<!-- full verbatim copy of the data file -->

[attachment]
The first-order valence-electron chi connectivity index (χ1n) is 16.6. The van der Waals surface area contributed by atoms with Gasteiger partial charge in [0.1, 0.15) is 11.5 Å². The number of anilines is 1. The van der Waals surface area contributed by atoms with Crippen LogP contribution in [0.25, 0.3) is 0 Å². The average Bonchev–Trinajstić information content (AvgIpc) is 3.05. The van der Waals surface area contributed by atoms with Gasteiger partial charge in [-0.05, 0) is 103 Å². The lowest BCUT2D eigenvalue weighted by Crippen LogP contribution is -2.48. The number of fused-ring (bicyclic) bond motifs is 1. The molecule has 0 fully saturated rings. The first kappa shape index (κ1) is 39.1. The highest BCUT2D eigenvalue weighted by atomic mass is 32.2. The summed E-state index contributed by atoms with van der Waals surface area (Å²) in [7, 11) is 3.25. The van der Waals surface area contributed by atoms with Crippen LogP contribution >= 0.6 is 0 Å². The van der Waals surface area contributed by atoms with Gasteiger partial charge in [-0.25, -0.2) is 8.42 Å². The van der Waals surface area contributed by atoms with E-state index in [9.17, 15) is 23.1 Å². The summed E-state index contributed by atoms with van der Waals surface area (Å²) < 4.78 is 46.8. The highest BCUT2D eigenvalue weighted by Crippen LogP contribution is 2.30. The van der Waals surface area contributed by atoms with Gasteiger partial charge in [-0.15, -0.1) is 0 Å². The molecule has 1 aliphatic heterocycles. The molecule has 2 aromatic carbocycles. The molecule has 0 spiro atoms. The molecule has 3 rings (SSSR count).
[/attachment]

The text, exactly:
The first-order valence-electron chi connectivity index (χ1n) is 16.6. The van der Waals surface area contributed by atoms with Gasteiger partial charge in [0.1, 0.15) is 11.5 Å². The number of anilines is 1. The van der Waals surface area contributed by atoms with Crippen LogP contribution in [0.25, 0.3) is 0 Å². The average Bonchev–Trinajstić information content (AvgIpc) is 3.05. The van der Waals surface area contributed by atoms with Gasteiger partial charge in [-0.05, 0) is 103 Å². The lowest BCUT2D eigenvalue weighted by Crippen LogP contribution is -2.48. The number of fused-ring (bicyclic) bond motifs is 1. The molecule has 0 fully saturated rings. The first kappa shape index (κ1) is 39.1. The highest BCUT2D eigenvalue weighted by atomic mass is 32.2. The summed E-state index contributed by atoms with van der Waals surface area (Å²) in [7, 11) is 3.25. The van der Waals surface area contributed by atoms with Crippen LogP contribution >= 0.6 is 0 Å². The van der Waals surface area contributed by atoms with Gasteiger partial charge in [-0.25, -0.2) is 8.42 Å². The van der Waals surface area contributed by atoms with E-state index in [9.17, 15) is 23.1 Å². The summed E-state index contributed by atoms with van der Waals surface area (Å²) < 4.78 is 46.8. The highest BCUT2D eigenvalue weighted by Crippen LogP contribution is 2.30. The van der Waals surface area contributed by atoms with Gasteiger partial charge in [-0.15, -0.1) is 0 Å². The molecule has 1 aliphatic heterocycles. The molecule has 2 aromatic carbocycles. The molecule has 0 spiro atoms. The molecule has 3 rings (SSSR count).